Seventh Mostly British fest spotlights UK films and more 

click to enlarge Jack O’Connell stars in “Starred Up,” a gritty 2013 prison drama that shares the opening night bill of the Mostly British Film Festival with “’71.” - COURTESY PHOTO
  • COURTESY PHOTO
  • Jack O’Connell stars in “Starred Up,” a gritty 2013 prison drama that shares the opening night bill of the Mostly British Film Festival with “’71.”
The Mostly British Film Festival returns Feb. 12, with everything from gritty dramas to off-kilter romcoms to a silent documentary. The seventh annual event, with most screenings at the Vogue Theatre in The City, includes standout new releases, some of which may never see regular U.S. distribution, and treasured and obscure oldies.

Twenty-eight films from the United Kingdom, Ireland, Australia and South Africa are on the slate of the 11-day fest.

Despite being in English and offering popular treats such as early Hitchcock, “Lawrence of Arabia” and Maggie Smith, British cinema is often considered too foreign to be released in the U.S. Mostly British (a benefit for the S.F. Neighborhood Theater Foundation, which works to save historic local theaters) was created to bring a hearty serving of it to Bay Area filmgoers.

Leading off this year’s fest is “’71,” debut director Yann Demange’s period thriller about a British solider abandoned in strife-plagued Belfast. Jack O’Connell stars.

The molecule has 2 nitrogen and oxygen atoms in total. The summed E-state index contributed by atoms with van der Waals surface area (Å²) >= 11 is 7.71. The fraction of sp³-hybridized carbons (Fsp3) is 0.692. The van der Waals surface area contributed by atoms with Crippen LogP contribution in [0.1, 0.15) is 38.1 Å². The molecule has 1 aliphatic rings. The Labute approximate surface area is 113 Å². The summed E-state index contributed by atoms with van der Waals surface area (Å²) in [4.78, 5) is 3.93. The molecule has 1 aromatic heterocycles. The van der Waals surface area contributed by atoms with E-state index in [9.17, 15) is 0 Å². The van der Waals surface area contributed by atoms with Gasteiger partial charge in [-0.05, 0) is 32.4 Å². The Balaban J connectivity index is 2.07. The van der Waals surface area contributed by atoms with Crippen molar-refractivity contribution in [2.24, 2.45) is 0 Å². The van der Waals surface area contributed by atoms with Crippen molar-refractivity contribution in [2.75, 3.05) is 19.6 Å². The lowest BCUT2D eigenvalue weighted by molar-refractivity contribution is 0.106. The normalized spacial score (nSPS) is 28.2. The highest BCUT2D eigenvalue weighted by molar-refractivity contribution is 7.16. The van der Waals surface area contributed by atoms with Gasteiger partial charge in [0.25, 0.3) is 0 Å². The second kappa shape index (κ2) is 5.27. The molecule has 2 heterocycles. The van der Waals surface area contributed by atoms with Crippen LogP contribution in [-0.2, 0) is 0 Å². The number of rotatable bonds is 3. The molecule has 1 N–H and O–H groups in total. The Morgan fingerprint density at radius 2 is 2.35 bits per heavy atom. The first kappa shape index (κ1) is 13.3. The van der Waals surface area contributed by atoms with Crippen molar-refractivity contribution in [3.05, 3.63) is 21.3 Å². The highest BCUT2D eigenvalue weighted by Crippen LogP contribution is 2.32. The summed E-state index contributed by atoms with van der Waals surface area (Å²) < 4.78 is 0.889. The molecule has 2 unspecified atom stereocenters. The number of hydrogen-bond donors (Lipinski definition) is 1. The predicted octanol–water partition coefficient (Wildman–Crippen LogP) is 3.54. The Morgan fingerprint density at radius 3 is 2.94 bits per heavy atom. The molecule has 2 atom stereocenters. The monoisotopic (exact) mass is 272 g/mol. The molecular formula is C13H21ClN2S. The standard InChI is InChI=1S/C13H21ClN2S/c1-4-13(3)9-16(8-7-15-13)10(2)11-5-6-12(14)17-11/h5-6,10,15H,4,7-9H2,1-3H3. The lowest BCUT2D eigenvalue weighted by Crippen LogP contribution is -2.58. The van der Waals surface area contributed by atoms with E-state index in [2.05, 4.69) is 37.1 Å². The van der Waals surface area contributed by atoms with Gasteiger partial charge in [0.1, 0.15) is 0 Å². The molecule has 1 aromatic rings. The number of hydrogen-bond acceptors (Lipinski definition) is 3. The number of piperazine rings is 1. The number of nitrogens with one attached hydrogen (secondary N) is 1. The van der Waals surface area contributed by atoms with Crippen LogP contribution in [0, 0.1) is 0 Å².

“The Riot Club,” a satire from director Lone Scherfig (“An Education”) about a secret Oxford club and the ugly side of privilege, closes the regular lineup on Feb. 19.

In between, look for the Australian Aboriginal drama “Charlie’s Country” on Feb. 15, veteran director Ken Loach’s fact-based “Jimmy’s Hall” on Feb. 15 and the indie sex dramedy “Bonobo” on Feb. 17. Documentaries include “Leslie Howard: he Man Who Gave a Damn” on Feb. 14 and the silent-era “The Battles of Coronel and Falkland Islands” on Feb. 15.

Special guests include actor Malcolm McDowell, appearing in conversation Feb. 20.

IF YOU GO

Mostly British Film Festival

Where: Vogue Theatre, 3290 Sacramento St., S.F.

When: Feb. 12-22

Tickets: $10 to $30 (per screening) $100 to $135 (pass)

Contact: www.mostlybritish.org

Select highlights

Starred Up: An explosive incarcerated 19-year-old deals with gang pressures, corrupt authorities, and his estranged father in David Mackenzie’s 2013 prison drama.Opening-night it-boy Jack O’Connell stars. (9 p.m. Feb. 12)

Our Man in Havana: Screening on Noir Night, this comedy-laced thriller marks “Third Man” director Carol Reed’s third collaboration with writer Graham Greene. Alec Guinness plays a vacuum-cleaner salesman in prerevolutionary Cuba who is recruited to spy for Britain. (9 p.m. Feb. 13)

Love Marriage in Kabul: Amin Palangi’s documentary follows Australian-Afghan charitable-foundation head Mahboba Rawi as she tries to make it possible for two young Afghan sweethearts to marry. Complications arise when the young woman’s father issues unexpected demands. (3:30 p.m. Feb. 15)

The Turning: This multi-director Australian Night centerpiece contains interlocking stories set in a seaside town, based on writings by Tim Winton. The cast includes Cate Blanchett and Rose Byrne. (7:30 p.m. Feb. 15)

Everyday: A working-class family struggles to stay together when the father is in jail in this drama filmed by Michael Winterbottom over five years, like a mini-“Boyhood.” Shirley Henderson plays the mom. (5 p.m. Feb. 18)

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Anita Katz

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